People worldwide in every country and culture are struggling with substance use disorders (SUDs). There is an endless list of reasons for people to develop SUD, including biology, environment, and exposure. However, regardless of why a person develops SUD, at some point, each person must decide for their health and outlook on life that they need to find recovery from their addiction.
When a person decides to get sober, what are the first steps? How does someone quit using alcohol or drugs after long-time use? After long-term substance abuse, the body and mind must be able to clear themselves of toxins. Clearing the body of substances is called detoxing.
However, while detoxing, a person will experience physical withdrawal symptoms that may be painful. The fear of feeling these symptoms can sometimes cause people to put off getting sober.
What Does It Mean to Detox?
Detoxification, or detox, is the process of abstaining from substances to rid the body of said substances. For SUD treatment, detoxing is when a person quits consuming alcohol or drugs. This way, their body can recuperate and get the substances out of the system.
This process can take days for some drugs. For example, hallucinogens or people who have only been abusing substances for a short period may detox more quickly. However, detoxing may take longer for people who have been abusing substances for a long time or multiple substances.
If a person decides to begin their recovery journey, they must enroll in a detox program. Detox programs are usually residential facilities where a person lives and is monitored around the clock by medical professionals. These medical professionals will help individuals with the following:
- Prepare for withdrawal
- Provide a safe and comfortable space to detox in
- When needed, provide medication to help mitigate some of the physical withdrawal symptoms
The entire detox process will include an evaluation, stabilization, and preparation for the completion of detox. However, the effects on the body of long-time addiction do not disappear overnight, nor do the cravings. Due to this, it is recommended not to quit cold turkey but to seek professional help.
Should You Be Concerned About Withdrawal Symptoms?
In short, potentially, yes. Not all people who abuse substances require medication to help with their body’s detox of drugs or alcohol. However, those who use opioids such as heroin or alcohol will almost always require medical intervention to begin detox.
Withdrawal symptoms can be mild or severe, and a person should be aware they may experience the following:
- General physical and emotional discomfort
- Muscle aches
- Nausea and vomiting
- Dilated pupils
- Runny nose
- Abdominal cramping
- Mental confusion
- Body tremors and shaking
Medical intervention is required for some substances, such as alcohol and benzodiazepines, because withdrawal symptoms can be life-threatening. In addition, the body becomes dependent on the substance, and organs such as the heart, lungs, and brain will work overtime to counteract the effects of the substances. Because of this, benzodiazepines and alcohol can cause heart attacks, seizures, and in severe cases, death.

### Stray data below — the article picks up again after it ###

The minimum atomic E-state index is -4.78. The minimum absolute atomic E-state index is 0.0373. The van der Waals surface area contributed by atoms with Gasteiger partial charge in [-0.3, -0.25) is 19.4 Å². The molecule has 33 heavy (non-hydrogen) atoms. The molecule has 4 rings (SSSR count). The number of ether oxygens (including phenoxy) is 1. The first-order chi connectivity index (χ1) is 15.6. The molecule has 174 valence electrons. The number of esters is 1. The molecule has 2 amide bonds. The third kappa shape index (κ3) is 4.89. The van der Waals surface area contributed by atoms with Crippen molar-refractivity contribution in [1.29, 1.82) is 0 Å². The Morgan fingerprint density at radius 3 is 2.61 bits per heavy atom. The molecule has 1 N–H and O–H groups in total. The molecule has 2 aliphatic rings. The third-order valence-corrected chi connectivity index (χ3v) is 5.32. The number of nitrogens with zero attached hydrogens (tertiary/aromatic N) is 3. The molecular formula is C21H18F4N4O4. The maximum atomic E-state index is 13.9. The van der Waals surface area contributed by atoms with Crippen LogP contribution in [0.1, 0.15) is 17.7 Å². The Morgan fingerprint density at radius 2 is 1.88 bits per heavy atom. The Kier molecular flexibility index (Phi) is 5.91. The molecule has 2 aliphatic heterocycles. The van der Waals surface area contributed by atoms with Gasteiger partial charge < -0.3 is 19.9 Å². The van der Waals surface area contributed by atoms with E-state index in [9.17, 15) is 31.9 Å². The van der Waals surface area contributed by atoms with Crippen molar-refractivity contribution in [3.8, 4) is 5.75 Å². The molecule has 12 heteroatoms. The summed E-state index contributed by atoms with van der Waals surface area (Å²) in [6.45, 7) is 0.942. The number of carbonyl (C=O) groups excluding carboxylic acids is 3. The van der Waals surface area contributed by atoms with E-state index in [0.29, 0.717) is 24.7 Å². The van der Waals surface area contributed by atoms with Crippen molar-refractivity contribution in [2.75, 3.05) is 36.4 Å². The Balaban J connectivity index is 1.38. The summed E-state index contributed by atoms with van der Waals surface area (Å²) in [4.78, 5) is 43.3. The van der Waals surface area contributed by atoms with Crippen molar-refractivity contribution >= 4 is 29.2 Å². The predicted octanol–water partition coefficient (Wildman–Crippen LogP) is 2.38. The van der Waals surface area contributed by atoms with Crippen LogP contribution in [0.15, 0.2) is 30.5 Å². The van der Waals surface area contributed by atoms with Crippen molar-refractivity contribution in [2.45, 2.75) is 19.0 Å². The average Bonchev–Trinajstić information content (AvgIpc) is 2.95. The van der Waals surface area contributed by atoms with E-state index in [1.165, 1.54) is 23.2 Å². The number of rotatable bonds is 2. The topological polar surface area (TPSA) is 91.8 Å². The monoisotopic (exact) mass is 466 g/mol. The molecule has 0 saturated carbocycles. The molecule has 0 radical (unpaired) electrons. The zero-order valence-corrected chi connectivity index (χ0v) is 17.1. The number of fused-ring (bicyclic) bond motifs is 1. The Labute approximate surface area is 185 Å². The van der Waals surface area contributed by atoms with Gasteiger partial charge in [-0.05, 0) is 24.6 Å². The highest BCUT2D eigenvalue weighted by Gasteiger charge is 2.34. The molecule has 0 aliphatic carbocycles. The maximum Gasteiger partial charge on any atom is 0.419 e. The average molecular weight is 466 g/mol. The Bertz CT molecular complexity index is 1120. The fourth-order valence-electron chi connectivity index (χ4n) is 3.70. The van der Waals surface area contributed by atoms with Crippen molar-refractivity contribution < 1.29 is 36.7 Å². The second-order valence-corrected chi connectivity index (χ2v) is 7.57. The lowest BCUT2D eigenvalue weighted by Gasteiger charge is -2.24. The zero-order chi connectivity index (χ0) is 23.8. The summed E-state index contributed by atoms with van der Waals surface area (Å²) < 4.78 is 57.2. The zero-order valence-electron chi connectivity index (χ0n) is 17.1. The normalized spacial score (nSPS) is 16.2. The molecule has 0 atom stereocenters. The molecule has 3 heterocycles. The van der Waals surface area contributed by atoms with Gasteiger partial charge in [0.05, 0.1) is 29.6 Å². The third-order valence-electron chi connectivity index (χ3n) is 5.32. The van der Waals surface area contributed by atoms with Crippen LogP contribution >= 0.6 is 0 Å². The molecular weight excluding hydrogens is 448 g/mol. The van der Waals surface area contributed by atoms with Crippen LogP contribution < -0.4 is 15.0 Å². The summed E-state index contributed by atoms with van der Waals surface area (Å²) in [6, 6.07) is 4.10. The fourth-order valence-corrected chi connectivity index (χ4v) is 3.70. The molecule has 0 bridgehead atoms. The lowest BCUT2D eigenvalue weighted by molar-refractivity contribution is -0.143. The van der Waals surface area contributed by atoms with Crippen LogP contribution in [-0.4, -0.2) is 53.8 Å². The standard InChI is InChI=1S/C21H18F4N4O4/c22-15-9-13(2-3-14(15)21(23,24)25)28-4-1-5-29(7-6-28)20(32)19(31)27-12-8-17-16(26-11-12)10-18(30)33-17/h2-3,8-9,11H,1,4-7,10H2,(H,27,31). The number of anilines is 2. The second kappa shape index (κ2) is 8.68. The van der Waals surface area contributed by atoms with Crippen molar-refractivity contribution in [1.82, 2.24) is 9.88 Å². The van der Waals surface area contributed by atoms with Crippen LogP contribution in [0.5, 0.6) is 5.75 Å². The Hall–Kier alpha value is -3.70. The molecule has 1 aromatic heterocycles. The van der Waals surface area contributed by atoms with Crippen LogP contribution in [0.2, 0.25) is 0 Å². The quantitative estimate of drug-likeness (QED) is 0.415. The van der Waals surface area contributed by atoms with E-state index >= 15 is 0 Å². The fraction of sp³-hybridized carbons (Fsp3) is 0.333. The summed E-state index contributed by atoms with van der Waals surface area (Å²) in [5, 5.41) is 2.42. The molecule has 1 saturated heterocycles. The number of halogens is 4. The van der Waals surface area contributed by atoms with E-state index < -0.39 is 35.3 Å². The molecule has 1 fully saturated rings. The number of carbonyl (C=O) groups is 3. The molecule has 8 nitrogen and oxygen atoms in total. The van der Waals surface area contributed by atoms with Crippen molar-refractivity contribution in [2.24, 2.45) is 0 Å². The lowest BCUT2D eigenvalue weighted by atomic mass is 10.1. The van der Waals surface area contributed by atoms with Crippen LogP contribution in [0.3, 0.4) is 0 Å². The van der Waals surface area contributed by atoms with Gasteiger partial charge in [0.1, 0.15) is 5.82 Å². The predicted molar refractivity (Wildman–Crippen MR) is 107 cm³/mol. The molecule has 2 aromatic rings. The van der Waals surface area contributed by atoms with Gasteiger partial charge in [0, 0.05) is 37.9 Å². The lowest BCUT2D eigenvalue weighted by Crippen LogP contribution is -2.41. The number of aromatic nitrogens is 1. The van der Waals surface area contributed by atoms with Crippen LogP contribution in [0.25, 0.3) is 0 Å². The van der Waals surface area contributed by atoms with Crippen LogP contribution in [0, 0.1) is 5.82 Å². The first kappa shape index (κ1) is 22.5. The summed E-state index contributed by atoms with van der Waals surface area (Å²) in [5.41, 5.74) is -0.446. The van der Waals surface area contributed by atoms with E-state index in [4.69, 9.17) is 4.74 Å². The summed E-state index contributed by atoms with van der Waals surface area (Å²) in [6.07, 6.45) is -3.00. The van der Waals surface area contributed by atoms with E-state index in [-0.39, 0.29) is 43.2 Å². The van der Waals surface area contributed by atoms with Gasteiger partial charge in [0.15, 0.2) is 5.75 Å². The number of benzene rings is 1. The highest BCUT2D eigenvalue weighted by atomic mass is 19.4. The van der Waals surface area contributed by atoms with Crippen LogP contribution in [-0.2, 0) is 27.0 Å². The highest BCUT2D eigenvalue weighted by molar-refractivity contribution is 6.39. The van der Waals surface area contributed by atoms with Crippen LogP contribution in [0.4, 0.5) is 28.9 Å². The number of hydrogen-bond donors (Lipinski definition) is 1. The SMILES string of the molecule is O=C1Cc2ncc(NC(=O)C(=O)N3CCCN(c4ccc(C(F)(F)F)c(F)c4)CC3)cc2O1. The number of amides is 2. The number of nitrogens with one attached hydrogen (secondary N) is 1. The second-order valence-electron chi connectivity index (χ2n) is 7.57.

Medication Assistance for Withdrawal Symptoms
There are two types of medication assistance to help with the detox process. Medical detox should not be confused with a medication-assisted treatment (MAT) program, as medical detox is to help during the detox process. MAT programs are to help longer-term and help someone during inpatient or outpatient treatment.
The point of medication is not to continue to feed someone struggling with SUD more substances. Instead, medication helps the body slowly use less and less of the substance until the medication is no longer necessary. A person can lessen physical and psychological pain by engaging in medication intervention.
The medication used is to help the physical symptoms such as headaches, tremors, nausea, and seizures. When a person is trying to get sober, it is tough to do so when they feel sick. This is because they know most substances will make those feelings disappear for a short time. By getting medication assistance to quit, a person does not have to feel the full intensity of the withdrawal symptoms, which may prevent relapse.
The Importance of Seeking Professional Treatment
If a person tries to detox alone, they will only feel their withdrawal symptoms and usually need to take care of themselves. However, this can be dangerous. For example, if they experience seizures while detoxing from alcohol, no medical professionals will be present to ensure their safety.
For this reason, a professional detox facility will provide medication to help mitigate physical withdrawal symptoms. They will also have staff on-site 24/7 to ensure the detox process goes smoothly and safely. So, if someone is ready to start their journey into sobriety, a detox facility is the best option to mitigate physical symptoms and ensure safety.
Have you been contemplating starting recovery but don’t know where to start? At Laguna Shores Recovery, we believe sobriety is possible for anyone who puts their mind to it with the right amount of help. We offer a variety of programs and therapies to help you begin your sobriety journey. From experiential therapy and 12-Step programs to eye movement desensitization and reprocessing (EMDR) and substance-specific treatment, our variety of programs can help you identify the reasons for your addiction. Contact us at (866) 774-1532 to talk with our experienced and friendly staff. At Laguna Shores, you and your recovery come first. Contact us today if you need help; we are here for you.
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